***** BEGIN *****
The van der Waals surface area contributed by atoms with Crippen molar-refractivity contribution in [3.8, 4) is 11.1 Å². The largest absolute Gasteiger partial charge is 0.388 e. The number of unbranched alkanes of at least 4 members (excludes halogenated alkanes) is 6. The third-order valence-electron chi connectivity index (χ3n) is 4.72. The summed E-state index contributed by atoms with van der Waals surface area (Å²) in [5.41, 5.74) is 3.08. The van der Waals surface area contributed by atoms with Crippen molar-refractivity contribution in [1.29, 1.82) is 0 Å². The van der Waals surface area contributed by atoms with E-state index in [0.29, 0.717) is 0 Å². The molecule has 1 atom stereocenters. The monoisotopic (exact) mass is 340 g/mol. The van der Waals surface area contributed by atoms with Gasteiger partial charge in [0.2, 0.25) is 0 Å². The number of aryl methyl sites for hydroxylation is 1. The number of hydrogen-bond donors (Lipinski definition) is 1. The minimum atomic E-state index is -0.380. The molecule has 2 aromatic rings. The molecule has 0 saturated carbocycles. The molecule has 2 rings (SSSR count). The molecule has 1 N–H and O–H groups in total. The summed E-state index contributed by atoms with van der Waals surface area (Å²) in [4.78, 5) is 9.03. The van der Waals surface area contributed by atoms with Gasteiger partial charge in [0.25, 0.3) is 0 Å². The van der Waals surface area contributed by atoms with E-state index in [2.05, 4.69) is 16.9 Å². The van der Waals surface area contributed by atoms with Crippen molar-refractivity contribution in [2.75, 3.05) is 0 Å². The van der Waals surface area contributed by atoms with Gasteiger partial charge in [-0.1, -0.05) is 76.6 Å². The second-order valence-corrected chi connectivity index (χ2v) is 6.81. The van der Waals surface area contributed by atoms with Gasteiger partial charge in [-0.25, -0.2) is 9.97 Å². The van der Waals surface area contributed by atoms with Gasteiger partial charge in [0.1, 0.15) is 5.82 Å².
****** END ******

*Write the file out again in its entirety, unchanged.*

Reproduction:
The van der Waals surface area contributed by atoms with Crippen molar-refractivity contribution in [3.8, 4) is 11.1 Å². The largest absolute Gasteiger partial charge is 0.388 e. The number of unbranched alkanes of at least 4 members (excludes halogenated alkanes) is 6. The third-order valence-electron chi connectivity index (χ3n) is 4.72. The summed E-state index contributed by atoms with van der Waals surface area (Å²) in [5.41, 5.74) is 3.08. The van der Waals surface area contributed by atoms with Crippen molar-refractivity contribution in [1.29, 1.82) is 0 Å². The van der Waals surface area contributed by atoms with E-state index in [0.29, 0.717) is 0 Å². The molecule has 1 atom stereocenters. The monoisotopic (exact) mass is 340 g/mol. The van der Waals surface area contributed by atoms with Gasteiger partial charge in [0.2, 0.25) is 0 Å². The number of aryl methyl sites for hydroxylation is 1. The number of hydrogen-bond donors (Lipinski definition) is 1. The minimum atomic E-state index is -0.380. The molecule has 2 aromatic rings. The molecule has 0 saturated carbocycles. The molecule has 2 rings (SSSR count). The molecule has 1 N–H and O–H groups in total. The summed E-state index contributed by atoms with van der Waals surface area (Å²) in [4.78, 5) is 9.03. The van der Waals surface area contributed by atoms with Gasteiger partial charge in [0.25, 0.3) is 0 Å². The van der Waals surface area contributed by atoms with E-state index in [2.05, 4.69) is 16.9 Å². The van der Waals surface area contributed by atoms with Crippen molar-refractivity contribution in [2.75, 3.05) is 0 Å². The van der Waals surface area contributed by atoms with Gasteiger partial charge in [-0.1, -0.05) is 76.6 Å². The second-order valence-corrected chi connectivity index (χ2v) is 6.81. The van der Waals surface area contributed by atoms with Gasteiger partial charge in [-0.25, -0.2) is 9.97 Å². The van der Waals surface area contributed by atoms with Gasteiger partial charge in [0.1, 0.15) is 5.82 Å².